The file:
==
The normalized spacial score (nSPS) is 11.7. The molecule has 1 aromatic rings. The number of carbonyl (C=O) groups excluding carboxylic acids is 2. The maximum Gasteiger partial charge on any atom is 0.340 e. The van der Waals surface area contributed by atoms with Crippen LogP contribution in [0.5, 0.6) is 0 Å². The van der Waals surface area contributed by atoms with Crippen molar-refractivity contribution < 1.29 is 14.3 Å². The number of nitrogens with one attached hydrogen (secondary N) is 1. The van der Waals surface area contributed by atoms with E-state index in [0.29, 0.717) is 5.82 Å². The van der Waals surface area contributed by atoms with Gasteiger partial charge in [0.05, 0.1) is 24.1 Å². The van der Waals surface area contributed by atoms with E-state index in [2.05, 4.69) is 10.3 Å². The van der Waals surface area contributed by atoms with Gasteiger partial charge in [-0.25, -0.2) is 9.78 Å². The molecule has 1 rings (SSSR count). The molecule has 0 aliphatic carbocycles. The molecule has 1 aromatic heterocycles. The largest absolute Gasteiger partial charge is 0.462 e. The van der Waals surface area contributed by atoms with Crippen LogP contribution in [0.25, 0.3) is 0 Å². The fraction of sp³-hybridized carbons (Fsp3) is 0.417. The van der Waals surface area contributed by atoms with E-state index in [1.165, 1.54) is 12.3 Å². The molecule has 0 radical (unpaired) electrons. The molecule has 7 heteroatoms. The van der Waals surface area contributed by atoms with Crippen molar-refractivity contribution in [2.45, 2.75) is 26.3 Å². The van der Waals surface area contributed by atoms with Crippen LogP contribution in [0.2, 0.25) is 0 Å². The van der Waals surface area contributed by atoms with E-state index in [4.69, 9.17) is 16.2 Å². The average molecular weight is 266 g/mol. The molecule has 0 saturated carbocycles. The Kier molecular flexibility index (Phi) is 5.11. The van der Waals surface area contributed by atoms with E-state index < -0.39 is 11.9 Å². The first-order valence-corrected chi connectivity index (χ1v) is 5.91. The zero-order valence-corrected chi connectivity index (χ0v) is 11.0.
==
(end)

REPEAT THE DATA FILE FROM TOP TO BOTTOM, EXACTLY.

The normalized spacial score (nSPS) is 11.7. The molecule has 1 aromatic rings. The number of carbonyl (C=O) groups excluding carboxylic acids is 2. The maximum Gasteiger partial charge on any atom is 0.340 e. The van der Waals surface area contributed by atoms with Crippen LogP contribution in [0.5, 0.6) is 0 Å². The van der Waals surface area contributed by atoms with Crippen molar-refractivity contribution < 1.29 is 14.3 Å². The number of nitrogens with one attached hydrogen (secondary N) is 1. The van der Waals surface area contributed by atoms with E-state index in [0.29, 0.717) is 5.82 Å². The van der Waals surface area contributed by atoms with Gasteiger partial charge in [0.05, 0.1) is 24.1 Å². The van der Waals surface area contributed by atoms with E-state index in [2.05, 4.69) is 10.3 Å². The van der Waals surface area contributed by atoms with Gasteiger partial charge in [-0.25, -0.2) is 9.78 Å². The molecule has 1 rings (SSSR count). The molecule has 0 aliphatic carbocycles. The molecule has 1 aromatic heterocycles. The largest absolute Gasteiger partial charge is 0.462 e. The van der Waals surface area contributed by atoms with Crippen LogP contribution in [0.25, 0.3) is 0 Å². The fraction of sp³-hybridized carbons (Fsp3) is 0.417. The van der Waals surface area contributed by atoms with E-state index in [1.165, 1.54) is 12.3 Å². The molecule has 0 radical (unpaired) electrons. The molecule has 7 heteroatoms. The van der Waals surface area contributed by atoms with Crippen molar-refractivity contribution in [2.45, 2.75) is 26.3 Å². The van der Waals surface area contributed by atoms with Crippen LogP contribution in [0.2, 0.25) is 0 Å². The van der Waals surface area contributed by atoms with E-state index in [4.69, 9.17) is 16.2 Å². The average molecular weight is 266 g/mol. The molecule has 0 saturated carbocycles. The Kier molecular flexibility index (Phi) is 5.11. The van der Waals surface area contributed by atoms with E-state index < -0.39 is 11.9 Å². The first-order valence-corrected chi connectivity index (χ1v) is 5.91. The zero-order valence-corrected chi connectivity index (χ0v) is 11.0.